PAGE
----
Monday, 29 August 2011

Better understanding of Cluster Analysis

The second day began with a better and clear understanding of the concepts that we learnt yesterday and progressed on to understand many other new ones. The SPSS software, for me, till before yesterday was a mechanical exercise to extract some outputs for a given set of data. After these sessions I realised the importance of analysing the output for various strategic business decisions.

As we learnt more on cluster analysis and delved more into hierarchical clustering and moved on to k- means clustering, I would like to discuss a few examples where I think the concepts can be useful.

The approach to cluster analysis can be used to classify hedge funds given the lack of classification of ‘pure’ hedge funds type. The various parameters that can be used as a basis of hedge funds classification are:

Ø Asset class

Ø Region of investment

Ø Trading strategy

Ø Liquidity of investment strategy

K-means clustering can be used to classify hedge funds on the basis of the above-mentioned attributes. K-means is used when the number of objects is more than 50 and if the number of objects is less than 50, we use hierarchical clustering. This method identifies the closest cluster centre (in terms of a distance measure) for each hedge fund and assigns the hedge fund to that cluster.

Now something about the 0s and 1s of the proximity matrix table...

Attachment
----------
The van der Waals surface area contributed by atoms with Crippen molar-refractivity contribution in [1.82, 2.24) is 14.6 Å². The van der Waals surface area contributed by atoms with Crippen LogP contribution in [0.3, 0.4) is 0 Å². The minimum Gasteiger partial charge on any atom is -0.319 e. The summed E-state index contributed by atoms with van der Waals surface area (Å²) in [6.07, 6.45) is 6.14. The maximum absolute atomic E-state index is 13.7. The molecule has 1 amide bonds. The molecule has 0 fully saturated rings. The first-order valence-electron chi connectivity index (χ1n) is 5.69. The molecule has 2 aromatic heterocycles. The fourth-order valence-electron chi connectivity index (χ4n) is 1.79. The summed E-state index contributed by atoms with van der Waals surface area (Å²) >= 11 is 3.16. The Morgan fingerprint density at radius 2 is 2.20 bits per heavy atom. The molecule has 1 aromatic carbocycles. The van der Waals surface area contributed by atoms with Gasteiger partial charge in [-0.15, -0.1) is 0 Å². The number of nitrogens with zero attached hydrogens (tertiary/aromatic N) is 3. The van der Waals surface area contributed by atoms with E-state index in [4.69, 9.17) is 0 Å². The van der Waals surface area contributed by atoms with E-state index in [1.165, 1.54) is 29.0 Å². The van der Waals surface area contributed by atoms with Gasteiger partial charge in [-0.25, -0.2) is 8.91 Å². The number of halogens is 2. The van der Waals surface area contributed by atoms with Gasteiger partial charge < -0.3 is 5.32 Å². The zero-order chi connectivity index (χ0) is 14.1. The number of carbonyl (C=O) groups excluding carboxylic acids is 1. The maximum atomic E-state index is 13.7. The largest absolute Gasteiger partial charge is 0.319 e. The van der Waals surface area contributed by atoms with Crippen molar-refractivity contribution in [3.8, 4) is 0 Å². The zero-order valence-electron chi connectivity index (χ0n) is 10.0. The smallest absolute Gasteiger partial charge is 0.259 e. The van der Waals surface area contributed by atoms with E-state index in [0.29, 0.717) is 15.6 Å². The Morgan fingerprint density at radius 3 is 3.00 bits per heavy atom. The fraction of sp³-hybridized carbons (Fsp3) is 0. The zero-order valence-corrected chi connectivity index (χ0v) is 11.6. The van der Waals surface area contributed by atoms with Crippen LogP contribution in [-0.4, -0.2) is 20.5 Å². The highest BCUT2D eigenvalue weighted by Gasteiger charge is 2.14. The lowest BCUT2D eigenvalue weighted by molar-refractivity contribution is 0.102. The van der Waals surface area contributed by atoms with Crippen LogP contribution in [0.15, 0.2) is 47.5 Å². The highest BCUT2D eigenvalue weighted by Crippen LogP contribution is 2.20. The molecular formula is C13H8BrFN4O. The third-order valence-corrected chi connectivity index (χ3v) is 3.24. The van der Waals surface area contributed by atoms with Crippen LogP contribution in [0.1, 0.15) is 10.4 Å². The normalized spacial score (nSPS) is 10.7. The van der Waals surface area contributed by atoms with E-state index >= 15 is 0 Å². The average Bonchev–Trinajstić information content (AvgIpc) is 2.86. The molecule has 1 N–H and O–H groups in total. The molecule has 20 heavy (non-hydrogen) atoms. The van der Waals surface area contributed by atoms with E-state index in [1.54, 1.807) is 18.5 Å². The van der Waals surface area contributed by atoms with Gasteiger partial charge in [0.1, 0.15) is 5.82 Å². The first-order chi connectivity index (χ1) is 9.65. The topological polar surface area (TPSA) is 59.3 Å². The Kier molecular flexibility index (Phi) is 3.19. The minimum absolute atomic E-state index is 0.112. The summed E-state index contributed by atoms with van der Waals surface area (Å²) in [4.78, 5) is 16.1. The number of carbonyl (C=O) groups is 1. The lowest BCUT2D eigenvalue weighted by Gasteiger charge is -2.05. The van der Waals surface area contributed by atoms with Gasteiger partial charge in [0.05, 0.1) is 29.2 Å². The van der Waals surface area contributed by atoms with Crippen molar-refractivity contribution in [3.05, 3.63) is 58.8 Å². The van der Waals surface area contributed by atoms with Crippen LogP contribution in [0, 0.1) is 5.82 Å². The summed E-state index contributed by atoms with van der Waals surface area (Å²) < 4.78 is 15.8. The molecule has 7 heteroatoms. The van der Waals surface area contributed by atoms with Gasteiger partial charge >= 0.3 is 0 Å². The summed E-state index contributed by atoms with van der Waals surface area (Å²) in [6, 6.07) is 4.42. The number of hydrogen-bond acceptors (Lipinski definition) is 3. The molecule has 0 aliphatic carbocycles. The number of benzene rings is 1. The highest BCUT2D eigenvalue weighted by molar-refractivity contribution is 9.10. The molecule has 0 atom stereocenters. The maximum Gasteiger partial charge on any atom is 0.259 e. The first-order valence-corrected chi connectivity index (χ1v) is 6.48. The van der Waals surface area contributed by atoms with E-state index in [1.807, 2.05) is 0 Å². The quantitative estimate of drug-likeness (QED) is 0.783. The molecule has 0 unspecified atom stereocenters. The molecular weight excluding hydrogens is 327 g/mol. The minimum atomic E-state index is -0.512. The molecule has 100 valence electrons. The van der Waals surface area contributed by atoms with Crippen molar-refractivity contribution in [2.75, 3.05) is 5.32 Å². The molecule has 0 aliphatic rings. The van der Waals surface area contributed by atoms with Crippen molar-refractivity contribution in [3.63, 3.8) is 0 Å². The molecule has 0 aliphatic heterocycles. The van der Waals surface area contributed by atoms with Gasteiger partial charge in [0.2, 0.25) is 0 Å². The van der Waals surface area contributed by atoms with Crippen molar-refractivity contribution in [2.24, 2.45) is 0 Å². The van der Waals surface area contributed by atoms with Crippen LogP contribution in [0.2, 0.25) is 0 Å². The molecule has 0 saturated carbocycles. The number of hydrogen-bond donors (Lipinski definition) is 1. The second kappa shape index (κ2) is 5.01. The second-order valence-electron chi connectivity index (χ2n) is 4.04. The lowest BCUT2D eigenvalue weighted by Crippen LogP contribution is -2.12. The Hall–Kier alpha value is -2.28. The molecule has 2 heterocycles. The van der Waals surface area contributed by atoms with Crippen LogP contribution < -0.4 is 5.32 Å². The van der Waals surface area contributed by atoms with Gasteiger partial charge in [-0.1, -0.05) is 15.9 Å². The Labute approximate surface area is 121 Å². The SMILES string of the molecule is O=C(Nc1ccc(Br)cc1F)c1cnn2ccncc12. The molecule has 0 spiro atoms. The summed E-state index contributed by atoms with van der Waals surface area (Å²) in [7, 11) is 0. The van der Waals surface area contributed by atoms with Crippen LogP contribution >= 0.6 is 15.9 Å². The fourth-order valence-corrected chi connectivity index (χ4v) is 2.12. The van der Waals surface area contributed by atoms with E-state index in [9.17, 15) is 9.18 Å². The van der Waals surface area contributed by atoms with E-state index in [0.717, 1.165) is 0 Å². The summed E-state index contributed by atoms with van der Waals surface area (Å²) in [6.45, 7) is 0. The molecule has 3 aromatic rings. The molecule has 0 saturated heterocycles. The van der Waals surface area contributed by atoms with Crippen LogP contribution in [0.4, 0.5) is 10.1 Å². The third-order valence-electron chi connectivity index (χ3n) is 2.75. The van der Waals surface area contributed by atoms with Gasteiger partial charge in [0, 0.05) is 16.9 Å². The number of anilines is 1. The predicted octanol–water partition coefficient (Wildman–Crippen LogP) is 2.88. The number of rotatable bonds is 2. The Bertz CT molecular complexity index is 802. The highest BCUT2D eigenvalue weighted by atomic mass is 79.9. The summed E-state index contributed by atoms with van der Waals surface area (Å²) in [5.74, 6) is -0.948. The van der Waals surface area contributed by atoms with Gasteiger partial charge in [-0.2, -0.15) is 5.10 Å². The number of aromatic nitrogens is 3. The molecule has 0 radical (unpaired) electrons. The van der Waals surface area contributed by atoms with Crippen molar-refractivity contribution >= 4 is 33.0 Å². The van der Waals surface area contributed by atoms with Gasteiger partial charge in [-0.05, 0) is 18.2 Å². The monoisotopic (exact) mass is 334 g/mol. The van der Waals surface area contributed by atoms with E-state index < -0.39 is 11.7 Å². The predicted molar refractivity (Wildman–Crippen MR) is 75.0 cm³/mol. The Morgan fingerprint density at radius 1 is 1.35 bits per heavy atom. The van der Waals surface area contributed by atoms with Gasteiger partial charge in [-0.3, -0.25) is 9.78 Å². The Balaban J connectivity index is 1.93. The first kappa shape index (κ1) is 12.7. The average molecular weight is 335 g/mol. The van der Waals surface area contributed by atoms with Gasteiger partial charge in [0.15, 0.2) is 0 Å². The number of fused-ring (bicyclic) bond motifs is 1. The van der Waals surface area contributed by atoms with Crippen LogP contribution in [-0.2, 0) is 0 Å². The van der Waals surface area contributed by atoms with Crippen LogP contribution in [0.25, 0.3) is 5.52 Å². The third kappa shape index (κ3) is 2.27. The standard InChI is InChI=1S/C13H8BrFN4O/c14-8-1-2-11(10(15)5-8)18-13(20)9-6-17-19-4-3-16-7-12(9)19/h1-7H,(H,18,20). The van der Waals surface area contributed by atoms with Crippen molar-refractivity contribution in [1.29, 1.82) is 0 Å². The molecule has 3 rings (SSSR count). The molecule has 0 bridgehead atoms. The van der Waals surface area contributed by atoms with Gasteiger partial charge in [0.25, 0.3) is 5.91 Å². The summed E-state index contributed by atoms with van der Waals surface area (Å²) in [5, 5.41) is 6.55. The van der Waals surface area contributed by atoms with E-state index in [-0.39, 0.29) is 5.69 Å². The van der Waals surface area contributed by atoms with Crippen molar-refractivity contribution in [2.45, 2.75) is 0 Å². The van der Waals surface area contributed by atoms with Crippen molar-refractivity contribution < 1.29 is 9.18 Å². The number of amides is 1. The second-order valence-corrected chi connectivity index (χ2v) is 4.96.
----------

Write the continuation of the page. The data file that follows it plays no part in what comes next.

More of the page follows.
The logic of similarity and dissimilarity is a little confusing. Therefore the thumb rule is:

Lesser distance and more proximity mean there is dissimilarity and there are 0s in the diagonal of the matrix.

Lesser distance and lesser proximity mean there is a similarity and there are 1s in the diagonal of the matrix.

Difference between Euclidean distance and Squared Euclidean Distance

Deriving the Euclidean distance between two data points involves computing the square root of the sum of the squares of the differences between corresponding values.

Euclidean Squared distance metric uses the same equation as the Euclidean distance metric, but does not take the square root. As a result, clustering with the Euclidean Squared distance metric is faster than clustering with the regular Euclidean distance.

Okay. That was from my understanding of today’s sessions!!

Author: Ankita Agarwal (13008)

Group: Finance_6

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